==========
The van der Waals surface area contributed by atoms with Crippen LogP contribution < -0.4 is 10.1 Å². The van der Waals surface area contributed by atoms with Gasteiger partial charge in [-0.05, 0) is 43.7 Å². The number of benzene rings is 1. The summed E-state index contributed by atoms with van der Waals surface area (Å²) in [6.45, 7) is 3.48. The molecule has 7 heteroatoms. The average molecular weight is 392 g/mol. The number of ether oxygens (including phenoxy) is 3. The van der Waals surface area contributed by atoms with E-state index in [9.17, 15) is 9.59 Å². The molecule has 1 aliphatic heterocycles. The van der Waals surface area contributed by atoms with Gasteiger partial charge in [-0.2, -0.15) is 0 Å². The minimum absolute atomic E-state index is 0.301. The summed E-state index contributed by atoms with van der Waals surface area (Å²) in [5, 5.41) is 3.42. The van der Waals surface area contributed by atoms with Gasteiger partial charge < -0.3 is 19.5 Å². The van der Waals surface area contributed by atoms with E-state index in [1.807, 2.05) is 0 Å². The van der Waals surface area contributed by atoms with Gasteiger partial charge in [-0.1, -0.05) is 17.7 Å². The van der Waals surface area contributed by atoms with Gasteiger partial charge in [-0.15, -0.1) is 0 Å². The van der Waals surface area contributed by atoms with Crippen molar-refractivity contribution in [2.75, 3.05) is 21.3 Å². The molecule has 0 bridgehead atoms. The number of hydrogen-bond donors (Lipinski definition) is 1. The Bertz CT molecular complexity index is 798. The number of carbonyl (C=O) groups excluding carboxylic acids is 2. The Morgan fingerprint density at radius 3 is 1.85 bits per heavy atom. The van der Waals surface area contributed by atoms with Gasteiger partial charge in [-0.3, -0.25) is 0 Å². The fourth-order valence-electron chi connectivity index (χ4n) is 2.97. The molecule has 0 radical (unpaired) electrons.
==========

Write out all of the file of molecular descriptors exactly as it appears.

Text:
The van der Waals surface area contributed by atoms with Crippen LogP contribution < -0.4 is 10.1 Å². The van der Waals surface area contributed by atoms with Gasteiger partial charge in [-0.05, 0) is 43.7 Å². The number of benzene rings is 1. The summed E-state index contributed by atoms with van der Waals surface area (Å²) in [6.45, 7) is 3.48. The molecule has 7 heteroatoms. The average molecular weight is 392 g/mol. The number of ether oxygens (including phenoxy) is 3. The van der Waals surface area contributed by atoms with E-state index in [9.17, 15) is 9.59 Å². The molecule has 1 aliphatic heterocycles. The van der Waals surface area contributed by atoms with Gasteiger partial charge in [-0.2, -0.15) is 0 Å². The minimum absolute atomic E-state index is 0.301. The summed E-state index contributed by atoms with van der Waals surface area (Å²) in [5, 5.41) is 3.42. The van der Waals surface area contributed by atoms with Gasteiger partial charge < -0.3 is 19.5 Å². The van der Waals surface area contributed by atoms with E-state index in [1.807, 2.05) is 0 Å². The van der Waals surface area contributed by atoms with Gasteiger partial charge in [-0.1, -0.05) is 17.7 Å². The van der Waals surface area contributed by atoms with Gasteiger partial charge in [-0.15, -0.1) is 0 Å². The van der Waals surface area contributed by atoms with Crippen molar-refractivity contribution in [2.75, 3.05) is 21.3 Å². The molecule has 0 bridgehead atoms. The number of hydrogen-bond donors (Lipinski definition) is 1. The Bertz CT molecular complexity index is 798. The number of carbonyl (C=O) groups excluding carboxylic acids is 2. The Morgan fingerprint density at radius 3 is 1.85 bits per heavy atom. The van der Waals surface area contributed by atoms with Gasteiger partial charge in [-0.3, -0.25) is 0 Å². The fourth-order valence-electron chi connectivity index (χ4n) is 2.97. The molecule has 0 radical (unpaired) electrons.